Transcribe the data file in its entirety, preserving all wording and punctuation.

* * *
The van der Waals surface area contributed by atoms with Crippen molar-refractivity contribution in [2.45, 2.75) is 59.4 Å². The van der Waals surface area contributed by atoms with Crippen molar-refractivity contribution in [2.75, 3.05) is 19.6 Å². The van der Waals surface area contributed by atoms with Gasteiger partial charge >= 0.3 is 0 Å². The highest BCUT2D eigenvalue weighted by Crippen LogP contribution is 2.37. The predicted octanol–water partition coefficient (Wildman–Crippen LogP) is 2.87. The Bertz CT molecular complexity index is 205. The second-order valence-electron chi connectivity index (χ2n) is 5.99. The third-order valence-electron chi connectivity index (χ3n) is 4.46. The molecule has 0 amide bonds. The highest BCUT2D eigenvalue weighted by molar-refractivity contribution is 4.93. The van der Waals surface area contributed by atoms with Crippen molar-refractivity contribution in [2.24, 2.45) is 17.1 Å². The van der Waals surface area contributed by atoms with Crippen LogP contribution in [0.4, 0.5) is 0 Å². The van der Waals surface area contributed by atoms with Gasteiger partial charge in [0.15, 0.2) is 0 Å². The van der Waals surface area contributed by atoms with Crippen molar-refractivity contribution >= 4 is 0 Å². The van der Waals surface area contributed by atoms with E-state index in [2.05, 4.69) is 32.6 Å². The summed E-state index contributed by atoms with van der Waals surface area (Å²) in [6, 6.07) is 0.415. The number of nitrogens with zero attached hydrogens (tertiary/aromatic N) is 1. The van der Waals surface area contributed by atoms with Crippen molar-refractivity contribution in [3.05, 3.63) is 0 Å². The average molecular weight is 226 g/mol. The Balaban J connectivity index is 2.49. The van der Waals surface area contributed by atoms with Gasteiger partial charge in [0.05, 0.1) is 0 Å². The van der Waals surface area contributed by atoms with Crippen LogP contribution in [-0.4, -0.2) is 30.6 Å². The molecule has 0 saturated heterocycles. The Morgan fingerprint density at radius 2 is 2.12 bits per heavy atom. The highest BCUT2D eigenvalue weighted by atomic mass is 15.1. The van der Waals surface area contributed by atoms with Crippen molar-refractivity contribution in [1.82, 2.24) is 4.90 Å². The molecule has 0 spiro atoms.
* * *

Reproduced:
The van der Waals surface area contributed by atoms with Crippen molar-refractivity contribution in [2.45, 2.75) is 59.4 Å². The van der Waals surface area contributed by atoms with Crippen molar-refractivity contribution in [2.75, 3.05) is 19.6 Å². The van der Waals surface area contributed by atoms with Gasteiger partial charge >= 0.3 is 0 Å². The highest BCUT2D eigenvalue weighted by Crippen LogP contribution is 2.37. The predicted octanol–water partition coefficient (Wildman–Crippen LogP) is 2.87. The Bertz CT molecular complexity index is 205. The second-order valence-electron chi connectivity index (χ2n) is 5.99. The third-order valence-electron chi connectivity index (χ3n) is 4.46. The molecule has 0 amide bonds. The highest BCUT2D eigenvalue weighted by molar-refractivity contribution is 4.93. The van der Waals surface area contributed by atoms with Crippen molar-refractivity contribution in [2.24, 2.45) is 17.1 Å². The van der Waals surface area contributed by atoms with Crippen LogP contribution in [0.4, 0.5) is 0 Å². The van der Waals surface area contributed by atoms with Gasteiger partial charge in [0.15, 0.2) is 0 Å². The van der Waals surface area contributed by atoms with Crippen molar-refractivity contribution >= 4 is 0 Å². The van der Waals surface area contributed by atoms with E-state index in [2.05, 4.69) is 32.6 Å². The summed E-state index contributed by atoms with van der Waals surface area (Å²) in [6, 6.07) is 0.415. The number of nitrogens with zero attached hydrogens (tertiary/aromatic N) is 1. The van der Waals surface area contributed by atoms with Crippen molar-refractivity contribution in [3.05, 3.63) is 0 Å². The average molecular weight is 226 g/mol. The Balaban J connectivity index is 2.49. The van der Waals surface area contributed by atoms with Gasteiger partial charge in [0.05, 0.1) is 0 Å². The van der Waals surface area contributed by atoms with Crippen LogP contribution in [-0.4, -0.2) is 30.6 Å². The molecule has 0 saturated heterocycles. The Morgan fingerprint density at radius 2 is 2.12 bits per heavy atom. The highest BCUT2D eigenvalue weighted by atomic mass is 15.1. The van der Waals surface area contributed by atoms with Crippen molar-refractivity contribution in [1.82, 2.24) is 4.90 Å². The molecule has 0 spiro atoms.